Monthly registrations of the number of mandatorily reported cases of influenza in Denmark were obtained from the National Board of Health for the period from 1950 through 1979 and from Statens Serum Institut from 1980 through 1988. The size of the Danish population per year was obtained from Statistics Denmark, Copenhagen.
Overall, the study cohort consisted of 1,746,366 persons who were followed up for a diagnosis of schizophrenia from their fifth birthday or April 1, 1970, whichever came last, until the first day of the first admission for which the discharge diagnosis was schizophrenia (the onset date), the date of death, the date of emigration, or December 31, 1993, whichever came first. Poisson regression models were used to estimate the possible effect on schizophrenia risk of birth order, sibship size, interval to the nearest older and younger siblings, and influenza prevalence during fetal life.44 The analyses were performed using the SAS GENMOD procedure.45 Ratios of incidence rates were used as a measure of the relative risk (RR). The P values were based on 2-tailed likelihood ratio tests, and 95% confidence intervals (CIs) were calculated using the Wald test.
All RRs were adjusted for age and the interaction with sex, calendar period, month of birth, degree of urbanization of place of birth, maternal and paternal age at birth of the child, and schizophrenia in the mother and/or father. Selection of these adjustments was based on a previous study42 and was made to account for a possible confounding effect of these factors. Month of birth (seasonality) was described using a sine function that estimated both the amplitude and the time peak.42 Parents were registered as being affected with schizophrenia if they had ever been admitted with this diagnosis. For categorical variables, the category with the largest number of cases was chosen as the reference.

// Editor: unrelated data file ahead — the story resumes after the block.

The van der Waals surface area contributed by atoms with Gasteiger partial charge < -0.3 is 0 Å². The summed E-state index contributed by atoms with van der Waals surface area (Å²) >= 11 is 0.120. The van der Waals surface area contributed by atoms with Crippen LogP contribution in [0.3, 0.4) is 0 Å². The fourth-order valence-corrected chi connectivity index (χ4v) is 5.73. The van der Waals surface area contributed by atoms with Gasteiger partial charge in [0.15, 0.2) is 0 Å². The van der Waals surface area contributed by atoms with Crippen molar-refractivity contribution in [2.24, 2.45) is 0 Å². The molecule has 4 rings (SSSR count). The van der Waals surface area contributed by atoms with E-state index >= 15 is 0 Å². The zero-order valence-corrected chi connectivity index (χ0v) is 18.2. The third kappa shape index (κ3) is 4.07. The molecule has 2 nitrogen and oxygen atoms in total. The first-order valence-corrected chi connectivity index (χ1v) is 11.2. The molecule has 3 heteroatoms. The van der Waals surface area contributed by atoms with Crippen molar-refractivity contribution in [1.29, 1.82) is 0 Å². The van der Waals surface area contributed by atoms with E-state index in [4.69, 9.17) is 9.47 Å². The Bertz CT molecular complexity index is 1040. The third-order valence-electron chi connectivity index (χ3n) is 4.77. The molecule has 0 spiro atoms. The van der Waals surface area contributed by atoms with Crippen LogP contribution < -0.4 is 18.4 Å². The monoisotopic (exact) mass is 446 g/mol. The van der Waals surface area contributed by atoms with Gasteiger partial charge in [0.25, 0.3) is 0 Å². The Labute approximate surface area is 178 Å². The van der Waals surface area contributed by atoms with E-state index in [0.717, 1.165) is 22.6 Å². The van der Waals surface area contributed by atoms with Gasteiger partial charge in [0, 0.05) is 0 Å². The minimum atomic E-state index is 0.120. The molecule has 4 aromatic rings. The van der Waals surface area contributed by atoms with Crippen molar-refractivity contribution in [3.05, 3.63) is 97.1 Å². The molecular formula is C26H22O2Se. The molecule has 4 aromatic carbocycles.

The possible association between schizophrenia and number of reported influenza cases per population during the month of birth and for each of the 9 months preceding the month of birth was investigated using 2 different models for the exposure. First, risk of exposure to influenza during a month was arbitrarily categorized as low, intermediate, or high, respectively, if the number of influenza notifications was less than 5, 5 to less than 10, or 10 or more per 1000 persons in the population. Second, the number of notifications of influenza per 100 population for a given month was treated as a continuous variable, using a log-linear association between the risk of schizophrenia and the prevalence of influenza. We focused on the prevalence of influenza 3 to 5 months prior to birth, since most studies reporting positive associations found associations between influenza exposure during these months and schizophrenia risk. For both models of exposure to influenza, all 9 months prior to birth and the month of birth were initially included in the model. We then tested whether months 0 through 2 and 6 through 9 prior to birth could be omitted from the model; they could be, leaving months 3, 4, and 5 prior to birth in the model. For each of these months, we then tested whether the 2 other months could be omitted from the model; they could be. Finally, we separately included each of the other 9 months prior to birth and the month of birth in the model.
Population-attributable risks were estimated as described by Bruzzi et al,46 based on adjusted RRs and the distribution of the exposure among cases.